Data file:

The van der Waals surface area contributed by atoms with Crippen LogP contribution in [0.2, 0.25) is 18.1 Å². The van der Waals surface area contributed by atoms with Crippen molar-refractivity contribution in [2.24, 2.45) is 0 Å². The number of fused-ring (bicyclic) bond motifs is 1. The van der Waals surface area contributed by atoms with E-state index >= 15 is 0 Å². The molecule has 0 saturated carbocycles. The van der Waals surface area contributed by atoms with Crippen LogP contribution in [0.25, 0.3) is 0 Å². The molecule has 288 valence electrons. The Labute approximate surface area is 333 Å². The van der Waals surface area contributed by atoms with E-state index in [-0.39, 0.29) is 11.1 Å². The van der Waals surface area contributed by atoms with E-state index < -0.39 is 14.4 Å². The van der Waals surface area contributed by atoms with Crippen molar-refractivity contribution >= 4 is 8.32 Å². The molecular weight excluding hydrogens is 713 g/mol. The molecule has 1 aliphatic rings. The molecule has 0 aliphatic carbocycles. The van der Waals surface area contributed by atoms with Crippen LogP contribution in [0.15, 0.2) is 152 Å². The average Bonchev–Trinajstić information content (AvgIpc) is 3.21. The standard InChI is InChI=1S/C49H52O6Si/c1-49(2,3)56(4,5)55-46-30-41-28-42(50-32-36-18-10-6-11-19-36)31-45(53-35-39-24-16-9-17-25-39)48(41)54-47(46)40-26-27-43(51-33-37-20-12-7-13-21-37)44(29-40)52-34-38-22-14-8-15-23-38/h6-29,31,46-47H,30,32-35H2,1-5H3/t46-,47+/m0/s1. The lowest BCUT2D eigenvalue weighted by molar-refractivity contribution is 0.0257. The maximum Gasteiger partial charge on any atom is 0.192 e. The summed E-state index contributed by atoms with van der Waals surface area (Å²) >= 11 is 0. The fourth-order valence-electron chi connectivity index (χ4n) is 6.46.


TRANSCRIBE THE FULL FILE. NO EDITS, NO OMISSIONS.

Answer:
The van der Waals surface area contributed by atoms with Crippen LogP contribution in [0.2, 0.25) is 18.1 Å². The van der Waals surface area contributed by atoms with Crippen molar-refractivity contribution in [2.24, 2.45) is 0 Å². The number of fused-ring (bicyclic) bond motifs is 1. The van der Waals surface area contributed by atoms with E-state index >= 15 is 0 Å². The molecule has 0 saturated carbocycles. The van der Waals surface area contributed by atoms with Crippen LogP contribution in [0.25, 0.3) is 0 Å². The molecule has 288 valence electrons. The Labute approximate surface area is 333 Å². The van der Waals surface area contributed by atoms with E-state index in [-0.39, 0.29) is 11.1 Å². The van der Waals surface area contributed by atoms with E-state index < -0.39 is 14.4 Å². The van der Waals surface area contributed by atoms with Crippen molar-refractivity contribution >= 4 is 8.32 Å². The molecular weight excluding hydrogens is 713 g/mol. The molecule has 1 aliphatic rings. The molecule has 0 aliphatic carbocycles. The van der Waals surface area contributed by atoms with Crippen LogP contribution in [0.15, 0.2) is 152 Å². The average Bonchev–Trinajstić information content (AvgIpc) is 3.21. The standard InChI is InChI=1S/C49H52O6Si/c1-49(2,3)56(4,5)55-46-30-41-28-42(50-32-36-18-10-6-11-19-36)31-45(53-35-39-24-16-9-17-25-39)48(41)54-47(46)40-26-27-43(51-33-37-20-12-7-13-21-37)44(29-40)52-34-38-22-14-8-15-23-38/h6-29,31,46-47H,30,32-35H2,1-5H3/t46-,47+/m0/s1. The lowest BCUT2D eigenvalue weighted by molar-refractivity contribution is 0.0257. The maximum Gasteiger partial charge on any atom is 0.192 e. The summed E-state index contributed by atoms with van der Waals surface area (Å²) >= 11 is 0. The fourth-order valence-electron chi connectivity index (χ4n) is 6.46.